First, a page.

Chronic psychological stress suppresses contact hypersensitivity: Potential roles of dysregulated cell trafficking and decreased IFN-γ production

Jessica M.F. Hall, Alexandra R. Witter, Ronny R. Racine, Rance Berg, Alan Podawiltz, Harlan Jones, Mark E. Mummert

Research output: Contribution to journalArticle

8 Scopus citations

Abstract

Increasing evidence shows that psychological stress can have dramatic impacts on the immune system, particularly the cutaneous immune response in dermatological disorders. While there have been many studies examining the impact of acute psychological stress on contact hypersensitivity there are relatively few studies concerning the impact of chronic psychological stress. Furthermore, the local immunological mechanisms by which chronic psychological stress impacts contact hypersensitivity still remain to be explored. Here we show that restraint-induced chronic psychological stress stimulates activation of the hypothalamus-pituitary-adrenal axis and delays weight gain in female BALB/c mice. We observed that chronic psychological stress reduces the cutaneous immune response as evidence by reduced ear swelling. This correlated with a significant decrease in the inflammatory cell infiltrate. On the other hand, chronic psychological stress does not influence T cell proliferation, activation, or sensitivity to corticosterone but does increase CD4+ and CD8+ T cell percentages in draining lymph nodes during a contact hypersensitivity reaction. Chronic psychological stress induces a decrease in overall circulating white blood cells, lymphocytes, and monocytes during a contact hypersensitivity reaction suggesting extravasation from the circulation. Finally, we found markedly reduced local IFN-γ production in chronically stressed animals. Based on these findings we propose that chronic psychological stress reduces contact hypersensitivity due to dysregulated cell trafficking and reduced production of IFN-γ.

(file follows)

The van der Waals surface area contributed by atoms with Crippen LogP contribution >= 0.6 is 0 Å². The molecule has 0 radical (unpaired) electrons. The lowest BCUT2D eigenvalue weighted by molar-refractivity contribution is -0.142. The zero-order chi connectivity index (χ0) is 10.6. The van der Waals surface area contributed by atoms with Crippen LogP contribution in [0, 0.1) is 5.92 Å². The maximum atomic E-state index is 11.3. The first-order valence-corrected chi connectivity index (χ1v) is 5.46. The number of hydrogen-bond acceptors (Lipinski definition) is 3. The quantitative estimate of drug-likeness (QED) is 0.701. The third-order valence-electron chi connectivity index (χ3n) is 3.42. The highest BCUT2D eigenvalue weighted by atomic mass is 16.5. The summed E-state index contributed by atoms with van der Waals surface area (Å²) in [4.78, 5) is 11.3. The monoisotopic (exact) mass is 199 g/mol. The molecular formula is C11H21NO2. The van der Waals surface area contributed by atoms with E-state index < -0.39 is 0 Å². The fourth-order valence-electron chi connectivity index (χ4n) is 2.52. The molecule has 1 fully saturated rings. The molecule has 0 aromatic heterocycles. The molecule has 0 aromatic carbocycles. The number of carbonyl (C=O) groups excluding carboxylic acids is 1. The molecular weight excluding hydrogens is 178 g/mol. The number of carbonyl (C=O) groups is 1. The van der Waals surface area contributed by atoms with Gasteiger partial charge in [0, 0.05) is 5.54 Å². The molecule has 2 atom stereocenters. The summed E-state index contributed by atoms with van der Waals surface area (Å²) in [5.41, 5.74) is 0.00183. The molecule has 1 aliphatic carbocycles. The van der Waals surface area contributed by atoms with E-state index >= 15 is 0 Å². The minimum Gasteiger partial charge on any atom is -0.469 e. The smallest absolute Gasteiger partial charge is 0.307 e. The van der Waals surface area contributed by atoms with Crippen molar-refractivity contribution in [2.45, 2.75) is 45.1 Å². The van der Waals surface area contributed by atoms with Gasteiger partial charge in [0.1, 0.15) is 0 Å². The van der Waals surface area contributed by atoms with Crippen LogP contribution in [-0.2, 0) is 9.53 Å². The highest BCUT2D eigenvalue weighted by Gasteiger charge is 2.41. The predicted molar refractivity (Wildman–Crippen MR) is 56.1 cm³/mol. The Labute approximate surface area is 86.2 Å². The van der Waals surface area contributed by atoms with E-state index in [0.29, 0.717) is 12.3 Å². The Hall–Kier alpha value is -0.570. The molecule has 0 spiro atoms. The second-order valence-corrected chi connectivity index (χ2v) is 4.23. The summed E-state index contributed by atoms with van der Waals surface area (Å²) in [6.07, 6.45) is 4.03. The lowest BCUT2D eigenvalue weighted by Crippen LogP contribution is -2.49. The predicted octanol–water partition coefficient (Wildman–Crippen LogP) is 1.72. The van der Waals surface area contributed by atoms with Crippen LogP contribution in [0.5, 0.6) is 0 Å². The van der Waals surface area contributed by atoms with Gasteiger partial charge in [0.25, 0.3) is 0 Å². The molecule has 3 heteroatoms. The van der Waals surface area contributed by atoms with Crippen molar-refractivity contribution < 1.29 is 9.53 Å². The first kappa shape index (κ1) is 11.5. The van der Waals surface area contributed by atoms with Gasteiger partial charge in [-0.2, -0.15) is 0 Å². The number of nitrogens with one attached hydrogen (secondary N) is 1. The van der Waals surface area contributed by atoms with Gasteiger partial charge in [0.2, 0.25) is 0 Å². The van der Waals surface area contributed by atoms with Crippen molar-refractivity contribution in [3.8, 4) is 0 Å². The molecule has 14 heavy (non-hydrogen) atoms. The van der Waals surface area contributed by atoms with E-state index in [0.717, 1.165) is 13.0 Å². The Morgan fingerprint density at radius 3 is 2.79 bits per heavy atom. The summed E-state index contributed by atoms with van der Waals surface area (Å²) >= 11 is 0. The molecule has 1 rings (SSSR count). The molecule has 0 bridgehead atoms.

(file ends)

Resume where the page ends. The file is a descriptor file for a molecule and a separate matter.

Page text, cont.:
Original languageEnglish
Pages (from-to)156-164
Number of pages9
JournalBrain, Behavior, and Immunity
Volume36
DOIs
StatePublished - 1 Feb 2014

Keywords

  • Cell trafficking
  • Chronic psychological stress
  • Contact hypersensitivity

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